Rapid decline in cigarette smoking among children in Poland
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Health Promotion Foundation, Poland
London School of Hygiene and Tropical Medicine
Chief Sanitary Inspectorate, Poland
Publication date: 2018-06-13
Corresponding author
Witold Zatonski   

Health Promotion Foundation, Poland
Tob. Prev. Cessation 2018;4(Supplement):A21
In the last decade daily cigarette smoking among children has been rapidly declining in several countries around the world. Studies conducted in this period in Poland include the Health Behaviour in in School-aged Children (HBSC) study (2010 and 2014) and the Global Youth Tobacco Survey (GYTS, 2016). This paper explores whether this positive trend also applied in Poland.

Material and Methods:
GYTS, a nationally representative school-based survey of students, was conducted in Poland in 2016. This paper compares the smoking prevalence in Poland among 15-year-olds in GYTS with earlier studies.

GYTS included responses from 5154 pupils, among whom 1699 were aged 15. The overall response rate was 81.7%. Among participants aged 15 daily smoking prevalence has decreased for the first time to under 5% (to 4.8% among boys and 3.6% among girls). This constitutes a significant decrease since 1998, the year with the highest daily smoking among 15-year-olds in Poland, when the prevalence was 24% among boys and 14.4% among girls 1.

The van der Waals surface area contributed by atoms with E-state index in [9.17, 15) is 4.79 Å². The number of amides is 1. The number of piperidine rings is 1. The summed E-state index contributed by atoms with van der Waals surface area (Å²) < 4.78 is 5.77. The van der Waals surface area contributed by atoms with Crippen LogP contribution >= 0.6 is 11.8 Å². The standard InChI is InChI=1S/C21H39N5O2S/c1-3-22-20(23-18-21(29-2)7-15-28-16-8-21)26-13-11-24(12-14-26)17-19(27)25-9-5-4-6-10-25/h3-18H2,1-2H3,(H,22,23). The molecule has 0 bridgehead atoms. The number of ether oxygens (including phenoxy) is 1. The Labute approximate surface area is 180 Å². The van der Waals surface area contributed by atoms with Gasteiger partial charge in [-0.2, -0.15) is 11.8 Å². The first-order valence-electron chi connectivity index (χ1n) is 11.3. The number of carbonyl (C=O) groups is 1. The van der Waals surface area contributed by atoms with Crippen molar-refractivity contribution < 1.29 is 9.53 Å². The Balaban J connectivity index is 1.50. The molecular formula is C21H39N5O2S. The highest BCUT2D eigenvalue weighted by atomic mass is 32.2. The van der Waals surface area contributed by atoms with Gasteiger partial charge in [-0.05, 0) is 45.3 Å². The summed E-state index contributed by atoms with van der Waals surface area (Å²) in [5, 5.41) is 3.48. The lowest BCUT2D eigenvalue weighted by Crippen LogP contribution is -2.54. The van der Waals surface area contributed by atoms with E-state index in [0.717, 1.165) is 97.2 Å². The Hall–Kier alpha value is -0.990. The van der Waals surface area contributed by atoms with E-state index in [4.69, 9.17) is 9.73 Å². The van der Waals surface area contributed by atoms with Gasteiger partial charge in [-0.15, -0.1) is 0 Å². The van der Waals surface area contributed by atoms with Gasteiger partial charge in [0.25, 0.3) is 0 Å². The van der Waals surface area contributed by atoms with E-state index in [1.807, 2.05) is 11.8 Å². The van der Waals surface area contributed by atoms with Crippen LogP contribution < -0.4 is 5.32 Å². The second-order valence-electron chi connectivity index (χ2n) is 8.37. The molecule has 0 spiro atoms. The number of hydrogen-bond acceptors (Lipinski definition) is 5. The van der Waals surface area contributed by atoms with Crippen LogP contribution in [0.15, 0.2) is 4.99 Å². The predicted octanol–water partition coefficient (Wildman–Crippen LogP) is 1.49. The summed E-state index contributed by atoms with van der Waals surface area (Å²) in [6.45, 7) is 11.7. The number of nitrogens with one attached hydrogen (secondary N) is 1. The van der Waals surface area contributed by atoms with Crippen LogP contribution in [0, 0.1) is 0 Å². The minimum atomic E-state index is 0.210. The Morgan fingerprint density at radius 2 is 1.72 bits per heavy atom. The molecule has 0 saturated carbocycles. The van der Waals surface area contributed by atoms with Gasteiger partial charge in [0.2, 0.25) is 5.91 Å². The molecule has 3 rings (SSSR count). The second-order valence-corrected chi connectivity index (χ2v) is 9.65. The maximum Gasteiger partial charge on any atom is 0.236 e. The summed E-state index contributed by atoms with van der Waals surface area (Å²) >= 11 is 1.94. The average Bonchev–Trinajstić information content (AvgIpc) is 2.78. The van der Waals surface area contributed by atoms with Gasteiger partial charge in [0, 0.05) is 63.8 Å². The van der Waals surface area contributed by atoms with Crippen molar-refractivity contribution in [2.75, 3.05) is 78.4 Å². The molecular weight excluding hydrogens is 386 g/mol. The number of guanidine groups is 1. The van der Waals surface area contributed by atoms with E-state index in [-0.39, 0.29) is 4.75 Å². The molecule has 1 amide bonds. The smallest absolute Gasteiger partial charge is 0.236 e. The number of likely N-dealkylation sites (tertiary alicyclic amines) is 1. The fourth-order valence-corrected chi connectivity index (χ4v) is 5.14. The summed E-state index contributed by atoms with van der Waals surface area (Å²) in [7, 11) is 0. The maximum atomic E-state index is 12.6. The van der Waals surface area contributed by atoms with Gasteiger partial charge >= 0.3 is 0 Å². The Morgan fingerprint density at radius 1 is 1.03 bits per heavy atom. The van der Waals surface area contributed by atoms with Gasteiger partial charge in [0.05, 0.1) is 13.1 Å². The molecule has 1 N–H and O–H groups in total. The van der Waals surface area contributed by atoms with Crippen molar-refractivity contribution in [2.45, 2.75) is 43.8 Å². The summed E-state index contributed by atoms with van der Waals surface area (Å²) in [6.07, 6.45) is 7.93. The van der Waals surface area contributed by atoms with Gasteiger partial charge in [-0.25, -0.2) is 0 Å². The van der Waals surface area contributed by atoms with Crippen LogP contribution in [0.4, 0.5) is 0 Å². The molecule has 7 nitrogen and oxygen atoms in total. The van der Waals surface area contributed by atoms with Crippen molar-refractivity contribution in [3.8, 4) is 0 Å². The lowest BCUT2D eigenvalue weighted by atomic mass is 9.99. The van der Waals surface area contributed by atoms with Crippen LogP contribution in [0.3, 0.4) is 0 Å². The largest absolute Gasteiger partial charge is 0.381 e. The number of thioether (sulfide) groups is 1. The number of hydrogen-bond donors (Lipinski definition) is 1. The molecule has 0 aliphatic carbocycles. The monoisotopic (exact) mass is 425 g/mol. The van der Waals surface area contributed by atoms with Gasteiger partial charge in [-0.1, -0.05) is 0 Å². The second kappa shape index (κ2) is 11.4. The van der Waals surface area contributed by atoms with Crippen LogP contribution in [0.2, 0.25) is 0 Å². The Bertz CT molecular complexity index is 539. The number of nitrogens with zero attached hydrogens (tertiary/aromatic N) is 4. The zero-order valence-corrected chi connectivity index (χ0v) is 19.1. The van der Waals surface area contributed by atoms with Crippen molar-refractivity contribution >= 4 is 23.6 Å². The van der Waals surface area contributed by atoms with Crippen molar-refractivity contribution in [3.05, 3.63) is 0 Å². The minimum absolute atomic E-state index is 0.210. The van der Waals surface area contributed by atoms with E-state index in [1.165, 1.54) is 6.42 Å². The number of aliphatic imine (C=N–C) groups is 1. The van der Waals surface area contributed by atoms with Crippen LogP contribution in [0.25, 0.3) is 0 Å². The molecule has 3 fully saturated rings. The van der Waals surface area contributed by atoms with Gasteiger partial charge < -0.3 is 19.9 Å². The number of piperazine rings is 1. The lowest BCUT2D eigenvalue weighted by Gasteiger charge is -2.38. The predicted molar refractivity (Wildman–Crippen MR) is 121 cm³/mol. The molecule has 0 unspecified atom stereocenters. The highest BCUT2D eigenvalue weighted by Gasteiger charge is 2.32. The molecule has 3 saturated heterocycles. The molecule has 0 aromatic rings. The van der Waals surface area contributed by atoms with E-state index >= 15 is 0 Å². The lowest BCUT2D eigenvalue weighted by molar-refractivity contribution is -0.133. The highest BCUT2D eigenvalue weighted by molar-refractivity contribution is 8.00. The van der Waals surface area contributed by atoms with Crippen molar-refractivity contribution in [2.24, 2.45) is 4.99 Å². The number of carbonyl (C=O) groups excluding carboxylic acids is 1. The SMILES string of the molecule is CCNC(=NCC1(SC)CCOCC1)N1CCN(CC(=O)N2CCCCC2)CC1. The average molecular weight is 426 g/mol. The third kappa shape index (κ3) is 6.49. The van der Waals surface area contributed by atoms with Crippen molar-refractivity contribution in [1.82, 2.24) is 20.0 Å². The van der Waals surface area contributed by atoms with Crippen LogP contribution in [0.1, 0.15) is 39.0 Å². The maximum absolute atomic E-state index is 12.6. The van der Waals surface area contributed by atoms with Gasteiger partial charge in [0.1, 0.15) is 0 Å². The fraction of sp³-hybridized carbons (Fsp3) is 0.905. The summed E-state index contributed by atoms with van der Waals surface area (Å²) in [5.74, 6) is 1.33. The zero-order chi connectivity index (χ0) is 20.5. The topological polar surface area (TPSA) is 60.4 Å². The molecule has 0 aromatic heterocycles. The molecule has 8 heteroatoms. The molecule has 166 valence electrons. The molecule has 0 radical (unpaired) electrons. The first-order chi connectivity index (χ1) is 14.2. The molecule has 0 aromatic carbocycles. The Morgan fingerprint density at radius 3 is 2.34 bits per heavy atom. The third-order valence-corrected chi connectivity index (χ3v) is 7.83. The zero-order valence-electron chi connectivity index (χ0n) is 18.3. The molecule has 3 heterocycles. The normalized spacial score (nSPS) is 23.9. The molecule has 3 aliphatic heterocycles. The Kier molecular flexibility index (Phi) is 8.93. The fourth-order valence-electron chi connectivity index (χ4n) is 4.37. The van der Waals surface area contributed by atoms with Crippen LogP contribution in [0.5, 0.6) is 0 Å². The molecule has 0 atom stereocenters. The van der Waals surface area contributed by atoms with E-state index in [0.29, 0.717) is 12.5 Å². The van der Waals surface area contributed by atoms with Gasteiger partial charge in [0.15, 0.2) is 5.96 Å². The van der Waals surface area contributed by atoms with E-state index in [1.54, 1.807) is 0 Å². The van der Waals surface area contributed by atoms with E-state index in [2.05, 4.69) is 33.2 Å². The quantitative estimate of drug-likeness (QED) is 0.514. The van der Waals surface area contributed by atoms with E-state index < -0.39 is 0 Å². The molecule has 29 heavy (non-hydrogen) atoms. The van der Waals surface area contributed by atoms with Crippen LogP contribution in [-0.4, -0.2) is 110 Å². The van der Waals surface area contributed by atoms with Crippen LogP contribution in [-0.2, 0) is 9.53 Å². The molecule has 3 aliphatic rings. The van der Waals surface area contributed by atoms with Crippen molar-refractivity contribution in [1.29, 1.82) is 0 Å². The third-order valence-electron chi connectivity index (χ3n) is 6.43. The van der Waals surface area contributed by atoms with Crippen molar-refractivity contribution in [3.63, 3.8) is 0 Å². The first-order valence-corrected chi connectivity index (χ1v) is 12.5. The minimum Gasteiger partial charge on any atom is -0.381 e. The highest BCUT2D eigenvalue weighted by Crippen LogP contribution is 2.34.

A similar decline has been noted in other European countries. In Norway in 1998 among 15-year-olds smoking prevalence stood at 18.2% among boys and 20.9% among girls. By 2014 the daily smoking prevalence declined among 15-year-old boys to 2.1%, and among girls to 0.6% 2. In several other countries, including USA, daily smoking prevalence among children is at similar levels of under 5% 3.

1. Zatoński WA, Aaro LE, Samdal O, Mazur J. Smoking- or nicotine-free generation, or both? What should be the public health priority? J Health Inequal 2016; 2 (2): 105–108.
2. Aarø LE, Mazur J, Zatoński WA, Samdal O. Trends in smoking among Polish and Norwegian youth 1986-2014. J Health Inequal 2016; 2 (1): 44–51.
3. Zatoński WA and al. Rapid decline cigarette smoking by children. J Health Inequal 2017 (2). In print.

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